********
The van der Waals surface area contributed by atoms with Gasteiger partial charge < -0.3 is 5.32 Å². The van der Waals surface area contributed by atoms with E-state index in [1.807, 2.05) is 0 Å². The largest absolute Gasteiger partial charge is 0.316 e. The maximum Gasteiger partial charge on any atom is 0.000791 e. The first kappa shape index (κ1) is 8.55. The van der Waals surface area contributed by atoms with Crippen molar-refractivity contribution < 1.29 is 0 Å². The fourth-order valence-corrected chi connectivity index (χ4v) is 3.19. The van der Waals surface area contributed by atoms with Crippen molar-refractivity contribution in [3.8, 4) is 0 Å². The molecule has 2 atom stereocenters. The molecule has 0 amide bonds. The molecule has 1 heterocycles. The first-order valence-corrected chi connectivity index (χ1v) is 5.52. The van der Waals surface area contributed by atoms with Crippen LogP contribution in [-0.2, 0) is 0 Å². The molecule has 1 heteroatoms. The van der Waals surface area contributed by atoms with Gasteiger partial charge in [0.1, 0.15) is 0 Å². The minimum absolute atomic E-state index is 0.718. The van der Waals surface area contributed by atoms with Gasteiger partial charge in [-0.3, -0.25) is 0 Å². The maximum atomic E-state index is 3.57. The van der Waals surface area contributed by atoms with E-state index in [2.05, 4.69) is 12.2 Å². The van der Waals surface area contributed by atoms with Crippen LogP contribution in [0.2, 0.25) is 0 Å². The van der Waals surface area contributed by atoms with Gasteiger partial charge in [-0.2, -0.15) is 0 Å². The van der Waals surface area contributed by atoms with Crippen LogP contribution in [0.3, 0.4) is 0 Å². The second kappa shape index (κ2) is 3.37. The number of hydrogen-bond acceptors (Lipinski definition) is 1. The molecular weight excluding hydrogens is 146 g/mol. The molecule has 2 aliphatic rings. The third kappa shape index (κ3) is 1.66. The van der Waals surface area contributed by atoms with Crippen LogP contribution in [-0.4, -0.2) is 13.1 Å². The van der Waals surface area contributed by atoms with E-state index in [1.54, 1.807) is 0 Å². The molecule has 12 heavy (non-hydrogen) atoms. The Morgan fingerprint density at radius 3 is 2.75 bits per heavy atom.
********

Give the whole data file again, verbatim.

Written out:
The van der Waals surface area contributed by atoms with Gasteiger partial charge < -0.3 is 5.32 Å². The van der Waals surface area contributed by atoms with E-state index in [1.807, 2.05) is 0 Å². The largest absolute Gasteiger partial charge is 0.316 e. The maximum Gasteiger partial charge on any atom is 0.000791 e. The first kappa shape index (κ1) is 8.55. The van der Waals surface area contributed by atoms with Crippen molar-refractivity contribution < 1.29 is 0 Å². The fourth-order valence-corrected chi connectivity index (χ4v) is 3.19. The van der Waals surface area contributed by atoms with Crippen molar-refractivity contribution in [3.8, 4) is 0 Å². The molecule has 2 atom stereocenters. The molecule has 0 amide bonds. The molecule has 1 heterocycles. The first-order valence-corrected chi connectivity index (χ1v) is 5.52. The van der Waals surface area contributed by atoms with Crippen LogP contribution in [-0.2, 0) is 0 Å². The molecule has 1 heteroatoms. The van der Waals surface area contributed by atoms with Gasteiger partial charge in [0.1, 0.15) is 0 Å². The minimum absolute atomic E-state index is 0.718. The van der Waals surface area contributed by atoms with Gasteiger partial charge in [-0.3, -0.25) is 0 Å². The maximum atomic E-state index is 3.57. The van der Waals surface area contributed by atoms with E-state index in [2.05, 4.69) is 12.2 Å². The van der Waals surface area contributed by atoms with Crippen LogP contribution in [0.2, 0.25) is 0 Å². The van der Waals surface area contributed by atoms with Gasteiger partial charge in [-0.2, -0.15) is 0 Å². The van der Waals surface area contributed by atoms with Crippen LogP contribution in [0.3, 0.4) is 0 Å². The second kappa shape index (κ2) is 3.37. The number of hydrogen-bond acceptors (Lipinski definition) is 1. The molecular weight excluding hydrogens is 146 g/mol. The molecule has 2 aliphatic rings. The third kappa shape index (κ3) is 1.66. The van der Waals surface area contributed by atoms with Crippen LogP contribution in [-0.4, -0.2) is 13.1 Å². The van der Waals surface area contributed by atoms with E-state index in [1.54, 1.807) is 0 Å². The molecule has 12 heavy (non-hydrogen) atoms. The Morgan fingerprint density at radius 3 is 2.75 bits per heavy atom.